all children have the potential to thrive in learning environments responsive and sensitive to their diverse needs, and that governments should explore strategies and mechanisms that would support the move towards inclusion
On another note, it is commendable to hear how stakeholders articulate the phrase ‘…we move towards inclusive education’, yet in most cases, especially in consultation processes, regular teachers are not involved; present on the table, as always are specialized teachers and staff. Since inclusive education is all about regular schools, it is essential that regular teachers should be included at all levels of discussions regarding inclusive education. In this way, we highlight the importance of ‘ownership’ in sustaining inclusive education.
It has been a recognized fact that Kenya’s Educational Assessment Resource Centres (EARCs) is faced with a challenge especially on the aspect of capacity building; staff are not well trained, assessment tools used are outdated, and there is no available data on infrastructure and facilities of the EARCs. This challenge has been manifested in a number of my interactions with children with disabilities on the ground. For example, a child with cerebral palsy, who has tightness and stiffness in his or her oral muscles (which affects his or her speech, as a result) is assessed as having an intellectual disability because ‘she could not talk clearly’.
In addition, I observe that certain disabilities are considered similar even if technically, they are different. For example, a child with autism or cerebral palsy is automatically perceived as having intellectual disabilities.
It is important to highlight as well that ‘mild, moderate, severe, and profound disabilities’ are perceived subjectively. From a technical perspective, those with multiple disabilities, for example, may be considered with severe or profound disabilities. However, for some, low vision is a form of a mild disability, while having a total blindness is a severe or profound one. Same applies to hearing impairment: hard of hearing is a mild disability and deafness is a severe or profound one.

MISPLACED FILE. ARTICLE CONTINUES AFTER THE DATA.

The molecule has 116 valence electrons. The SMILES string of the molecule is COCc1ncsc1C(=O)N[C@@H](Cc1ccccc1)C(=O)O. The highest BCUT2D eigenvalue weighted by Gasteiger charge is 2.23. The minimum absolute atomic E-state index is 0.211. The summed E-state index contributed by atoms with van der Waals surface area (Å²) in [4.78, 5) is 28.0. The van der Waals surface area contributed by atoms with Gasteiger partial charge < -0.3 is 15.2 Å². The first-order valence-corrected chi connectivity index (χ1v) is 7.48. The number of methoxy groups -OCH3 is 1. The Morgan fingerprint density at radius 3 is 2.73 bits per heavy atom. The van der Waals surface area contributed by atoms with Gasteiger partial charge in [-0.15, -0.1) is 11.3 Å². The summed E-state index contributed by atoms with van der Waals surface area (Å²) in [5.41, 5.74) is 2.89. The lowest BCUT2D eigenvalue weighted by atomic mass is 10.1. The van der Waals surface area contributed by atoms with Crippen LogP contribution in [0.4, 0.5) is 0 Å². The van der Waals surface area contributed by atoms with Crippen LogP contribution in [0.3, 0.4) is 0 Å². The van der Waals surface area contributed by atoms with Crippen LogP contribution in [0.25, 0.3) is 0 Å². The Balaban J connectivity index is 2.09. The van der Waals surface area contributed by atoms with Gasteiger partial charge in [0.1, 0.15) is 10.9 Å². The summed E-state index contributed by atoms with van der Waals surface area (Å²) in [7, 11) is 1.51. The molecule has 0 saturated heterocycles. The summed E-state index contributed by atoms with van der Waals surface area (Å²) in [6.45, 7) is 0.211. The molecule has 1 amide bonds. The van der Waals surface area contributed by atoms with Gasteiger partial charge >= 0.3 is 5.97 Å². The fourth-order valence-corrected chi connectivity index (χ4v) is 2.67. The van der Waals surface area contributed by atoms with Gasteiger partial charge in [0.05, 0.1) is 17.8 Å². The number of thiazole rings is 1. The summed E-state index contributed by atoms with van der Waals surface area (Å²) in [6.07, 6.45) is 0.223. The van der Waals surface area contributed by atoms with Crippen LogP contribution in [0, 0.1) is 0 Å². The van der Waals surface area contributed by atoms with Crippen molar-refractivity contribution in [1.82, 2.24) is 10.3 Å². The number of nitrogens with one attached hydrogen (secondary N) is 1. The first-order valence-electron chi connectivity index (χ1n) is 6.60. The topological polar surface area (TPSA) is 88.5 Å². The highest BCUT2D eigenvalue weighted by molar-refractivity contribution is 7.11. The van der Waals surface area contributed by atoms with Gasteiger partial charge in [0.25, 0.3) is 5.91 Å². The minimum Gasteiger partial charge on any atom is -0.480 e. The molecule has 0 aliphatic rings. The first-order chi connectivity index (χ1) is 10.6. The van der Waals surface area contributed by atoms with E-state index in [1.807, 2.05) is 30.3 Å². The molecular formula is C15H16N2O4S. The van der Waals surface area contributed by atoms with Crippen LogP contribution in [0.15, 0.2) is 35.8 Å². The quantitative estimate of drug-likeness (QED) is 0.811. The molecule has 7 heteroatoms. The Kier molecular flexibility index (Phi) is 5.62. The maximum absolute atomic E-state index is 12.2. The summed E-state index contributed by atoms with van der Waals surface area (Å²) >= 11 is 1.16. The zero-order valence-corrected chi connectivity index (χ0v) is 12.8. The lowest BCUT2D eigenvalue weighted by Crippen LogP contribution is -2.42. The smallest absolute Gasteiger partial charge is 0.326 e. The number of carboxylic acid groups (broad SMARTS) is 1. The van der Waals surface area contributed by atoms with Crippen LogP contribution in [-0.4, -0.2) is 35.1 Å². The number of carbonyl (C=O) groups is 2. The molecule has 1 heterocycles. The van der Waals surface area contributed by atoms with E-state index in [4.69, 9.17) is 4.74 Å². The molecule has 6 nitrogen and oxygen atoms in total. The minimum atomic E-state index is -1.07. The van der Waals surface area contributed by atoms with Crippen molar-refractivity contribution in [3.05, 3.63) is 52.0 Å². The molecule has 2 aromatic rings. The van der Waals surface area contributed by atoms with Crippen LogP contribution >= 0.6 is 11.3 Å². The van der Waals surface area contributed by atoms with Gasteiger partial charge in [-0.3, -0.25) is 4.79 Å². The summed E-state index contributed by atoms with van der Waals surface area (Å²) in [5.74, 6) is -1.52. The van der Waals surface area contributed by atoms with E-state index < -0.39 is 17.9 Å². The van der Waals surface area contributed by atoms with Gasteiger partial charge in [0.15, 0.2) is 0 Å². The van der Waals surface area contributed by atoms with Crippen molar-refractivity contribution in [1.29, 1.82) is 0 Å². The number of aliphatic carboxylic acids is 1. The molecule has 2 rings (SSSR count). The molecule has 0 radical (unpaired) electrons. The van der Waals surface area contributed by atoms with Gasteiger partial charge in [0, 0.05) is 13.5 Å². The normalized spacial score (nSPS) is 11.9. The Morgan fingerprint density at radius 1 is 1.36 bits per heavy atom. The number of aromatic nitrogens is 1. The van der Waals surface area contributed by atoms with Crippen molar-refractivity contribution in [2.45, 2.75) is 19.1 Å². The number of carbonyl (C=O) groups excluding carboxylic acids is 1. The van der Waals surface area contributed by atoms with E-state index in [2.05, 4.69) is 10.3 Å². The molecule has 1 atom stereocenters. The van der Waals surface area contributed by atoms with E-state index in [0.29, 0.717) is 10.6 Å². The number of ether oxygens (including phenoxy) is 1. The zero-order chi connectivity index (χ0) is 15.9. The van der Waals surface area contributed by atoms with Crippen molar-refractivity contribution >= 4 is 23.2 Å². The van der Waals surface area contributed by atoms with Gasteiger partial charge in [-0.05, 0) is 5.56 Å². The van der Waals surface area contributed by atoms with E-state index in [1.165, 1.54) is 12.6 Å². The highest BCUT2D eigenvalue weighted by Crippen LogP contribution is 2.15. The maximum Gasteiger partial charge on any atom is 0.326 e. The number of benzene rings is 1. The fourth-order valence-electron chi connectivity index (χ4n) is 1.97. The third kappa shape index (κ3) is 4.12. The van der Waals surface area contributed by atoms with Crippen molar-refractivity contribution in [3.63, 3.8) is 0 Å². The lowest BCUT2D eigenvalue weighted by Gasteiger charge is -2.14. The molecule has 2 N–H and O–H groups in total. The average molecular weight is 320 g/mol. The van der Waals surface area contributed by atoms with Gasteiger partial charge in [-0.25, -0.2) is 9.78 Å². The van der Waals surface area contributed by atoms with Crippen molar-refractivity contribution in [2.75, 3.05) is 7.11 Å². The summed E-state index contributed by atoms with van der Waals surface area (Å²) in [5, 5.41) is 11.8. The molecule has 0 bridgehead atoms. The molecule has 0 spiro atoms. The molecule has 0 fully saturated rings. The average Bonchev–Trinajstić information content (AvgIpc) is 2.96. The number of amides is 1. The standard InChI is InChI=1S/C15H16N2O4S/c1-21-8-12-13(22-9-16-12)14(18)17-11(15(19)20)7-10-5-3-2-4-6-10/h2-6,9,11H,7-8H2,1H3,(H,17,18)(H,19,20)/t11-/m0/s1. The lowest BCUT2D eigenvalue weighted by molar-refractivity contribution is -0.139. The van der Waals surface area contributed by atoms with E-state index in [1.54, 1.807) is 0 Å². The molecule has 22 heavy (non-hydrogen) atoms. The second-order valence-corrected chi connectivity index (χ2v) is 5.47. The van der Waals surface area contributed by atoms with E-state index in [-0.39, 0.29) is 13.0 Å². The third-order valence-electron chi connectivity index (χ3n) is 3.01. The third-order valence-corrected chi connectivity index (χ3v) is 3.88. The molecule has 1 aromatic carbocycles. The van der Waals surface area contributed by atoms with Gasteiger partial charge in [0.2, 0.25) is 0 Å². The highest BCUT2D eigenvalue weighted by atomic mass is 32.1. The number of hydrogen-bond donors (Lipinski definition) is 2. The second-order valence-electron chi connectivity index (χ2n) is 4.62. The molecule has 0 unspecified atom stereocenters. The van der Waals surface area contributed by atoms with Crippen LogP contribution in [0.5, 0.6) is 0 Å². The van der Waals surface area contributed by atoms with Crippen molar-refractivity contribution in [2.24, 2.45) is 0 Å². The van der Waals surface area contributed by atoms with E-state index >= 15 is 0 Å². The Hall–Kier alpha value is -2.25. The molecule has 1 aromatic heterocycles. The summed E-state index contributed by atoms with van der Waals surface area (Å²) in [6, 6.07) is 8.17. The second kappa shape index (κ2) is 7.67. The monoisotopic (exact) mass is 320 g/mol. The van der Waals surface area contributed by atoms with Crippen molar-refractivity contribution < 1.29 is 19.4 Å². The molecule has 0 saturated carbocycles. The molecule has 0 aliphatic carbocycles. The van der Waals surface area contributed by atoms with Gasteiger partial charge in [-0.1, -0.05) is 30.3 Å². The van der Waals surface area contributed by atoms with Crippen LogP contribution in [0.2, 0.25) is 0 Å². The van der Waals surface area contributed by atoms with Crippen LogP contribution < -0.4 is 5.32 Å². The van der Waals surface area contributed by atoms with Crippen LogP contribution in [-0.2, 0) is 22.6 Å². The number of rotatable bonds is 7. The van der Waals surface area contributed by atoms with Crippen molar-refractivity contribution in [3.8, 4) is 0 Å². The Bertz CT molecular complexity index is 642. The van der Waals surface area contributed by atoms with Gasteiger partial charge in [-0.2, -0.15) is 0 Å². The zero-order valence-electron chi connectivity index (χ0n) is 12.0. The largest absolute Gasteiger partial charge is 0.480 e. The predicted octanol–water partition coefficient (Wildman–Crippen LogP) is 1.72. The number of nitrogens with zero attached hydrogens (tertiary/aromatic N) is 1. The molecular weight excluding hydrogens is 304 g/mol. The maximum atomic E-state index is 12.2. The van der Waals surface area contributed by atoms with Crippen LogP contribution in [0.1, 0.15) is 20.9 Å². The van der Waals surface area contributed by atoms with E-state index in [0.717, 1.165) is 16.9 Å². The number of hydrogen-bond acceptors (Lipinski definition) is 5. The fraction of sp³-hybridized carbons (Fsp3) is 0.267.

On another note, in Kenya, there is a tendency to put focus or emphasis on sensory impairments (visual, hearing), missing out some disabilities especially ‘invisible disabilities’ (autism, intellectual disability, etc). This is manifested in a number of events where sensory impairments are represented, but not the invisible ones.
In the work that I do, I draw guidance from established legal frameworks internationally and nationally such as the Convention on the Rights of Persons with Disabilities (CRPD). Kenya, having signed and ratified the said convention, should establish mechanisms to ensure that its national and local policies are aligned with the CRPD, as an example. However, it is important to note that in a number of instances, a significant number of people in Kenya consider CRPD as an ‘intruder’, arguing that while Kenya signed and ratified it, its stipulations are not necessarily relevant and responsive to the needs on the ground.
I believe this is an issue of ‘ownership’. Simple question to raise, ‘Have people been consulted about the CRPD before it has been signed and ratified?’ In a lot of instances, people do not even know about the convention, and if they do, they have not read it in detail at all.
Is disability a barrier to education?
In a number of publications and reports I read in Kenya, there is an emphasis on perceiving ‘disability’ as a barrier to accessing learning. This means that if I a blind child is not able to go to school, it is caused by his or her blindness per se.
It must be noted that from a social model of disability perspective, it is not the impairment or disability of the child that hinders him or her from going to school; rather is it the overall inaccessible learning environments. Surely, if schools have ramps for wheelchair users, learning materials in different formats, accepting attitude towards disability, and differentiated curriculum, children with disabilities will thrive.
Are we engaging children with disabilities authentically?
Theoretically, there is an emphasis on the importance of ‘children’s voice’ in moving towards disability and inclusion: children should be given the space to share their views and perspectives. However, in practice, this seems not translated. For instance, in data collection, researchers have the tendency to interview those who ‘can talk well’ and not those who ‘could not’. As a result, most captured perspectives are taken only from children who can verbally articulate their ideas, and not those with intellectual disabilities or autism, for example.
Are ‘inclusion’ and ‘accessibility’ purely theoretical?